In many Arab and muslim countries and communities worldwide, tomorrow marks the beginning of the holy month of Ramadan. The idea that one may achieve spiritual elevation by giving up certain foods and drinks for a period of time is a common theme in various religions.
Our bodies are bio-chemical entities whose equilibriums may be altered by depriving ourselves (abstaining) from certain ingredients and nourishments over a period of time. In this way, we move our bodies from one biological state of equilibrium to another. It is hoped that this process, this journey from one state of bio-chemical equilibrium to another, will induce a certain spiritual lucidity that would augment our innate tendencies towards the good that is inherent within us.
As a religious ritual, this practice is referred to in different ways, the most common are fasting and lent. In several religions, fasting is considered an act of worship and is practiced during designated days, supplemented by other rituals such as special prayers or meditations. Its culmination is typically marked by feast and celebration.
As muslims begin the holy month of Ramadan this year, it is worth remembering that, at the end of the day, religions are tools for us to connect with the divine and realize the good that is within us. Religious rituals (e.g. prayer, fasting, pilgrimage) are not goals for their own sake; they are there to help embed a moral and ethical code in a people.
For those who consider Him to be our ultimate moral adjudicator, God judges our character and humanity. We do not pray and fast to go to Heaven. We pray and fast to become good, and that is our path to Heaven.
Religions came to us with unified sets of rituals and beliefs but we realise our individual states of grace in our own individual ways.
Our spiritual needs, the culminations of the predicaments of our human existence, vary for each one of us, like the swings of a pendulum over time. Our spiritual needs dictate how much of religion we consume at the various stages of our lives. Indeed, those same religious rituals and traditions that one may wish not to engage in today could be of great relevance tomorrow. And vice versa.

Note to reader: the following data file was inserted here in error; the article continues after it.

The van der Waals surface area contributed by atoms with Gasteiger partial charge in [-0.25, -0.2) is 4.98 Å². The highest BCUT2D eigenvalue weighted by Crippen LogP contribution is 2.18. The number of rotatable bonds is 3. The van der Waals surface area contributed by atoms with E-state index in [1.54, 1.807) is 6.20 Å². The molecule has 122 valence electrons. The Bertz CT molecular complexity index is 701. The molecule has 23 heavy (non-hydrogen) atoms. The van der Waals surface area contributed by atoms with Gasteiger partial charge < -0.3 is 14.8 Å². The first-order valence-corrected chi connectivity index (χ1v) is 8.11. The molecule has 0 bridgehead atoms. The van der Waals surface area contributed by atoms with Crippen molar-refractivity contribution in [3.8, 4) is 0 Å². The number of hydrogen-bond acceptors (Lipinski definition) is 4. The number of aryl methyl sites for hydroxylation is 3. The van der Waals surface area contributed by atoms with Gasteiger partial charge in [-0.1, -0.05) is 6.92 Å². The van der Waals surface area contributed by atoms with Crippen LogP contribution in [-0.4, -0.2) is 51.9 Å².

I am reminded of a muslim friend who eats pork and drinks alcohol yet fasts Ramadan and prays regularly. She considers herself to be a good muslim although in the eyes of some she may not be that, or at all.
“Diversity within a religion does not negate it; it is a sign of strength, not of weakness. The success of a religion does not come from solidifying a conservative core but in strengthening its capacity to embrace the many, especially those in the minority or on the margins.”
Ramadan is not meant to be a food orgy; a series of dinner parties lasting till dawn, with excess, waste, and lethargy as byproducts, as some in the Muslim World make it out to be.
Ramadan is meant to teach humility; a moral and ethical value that is as old as humans have existed.
In the The Sovereignty of Good, Iris Murdoch says that humility is a rare virtue and an unfashionable one. “Only rarely does one meet somebody in whom it positively shines, in whom one apprehends with amazement the absence of the anxious avaricious tentacles of the self.”
Murdoch says that the humble man is not necessarily a good man but…”perhaps he is the kind of man who is most likely of all to become good.”
Majd Shafiq is head of the Middle East at Audere International. He is an Arab public policy and capital markets expert. Majd advises clients on corporate finance and capital market issues, Middle East economies and political structures.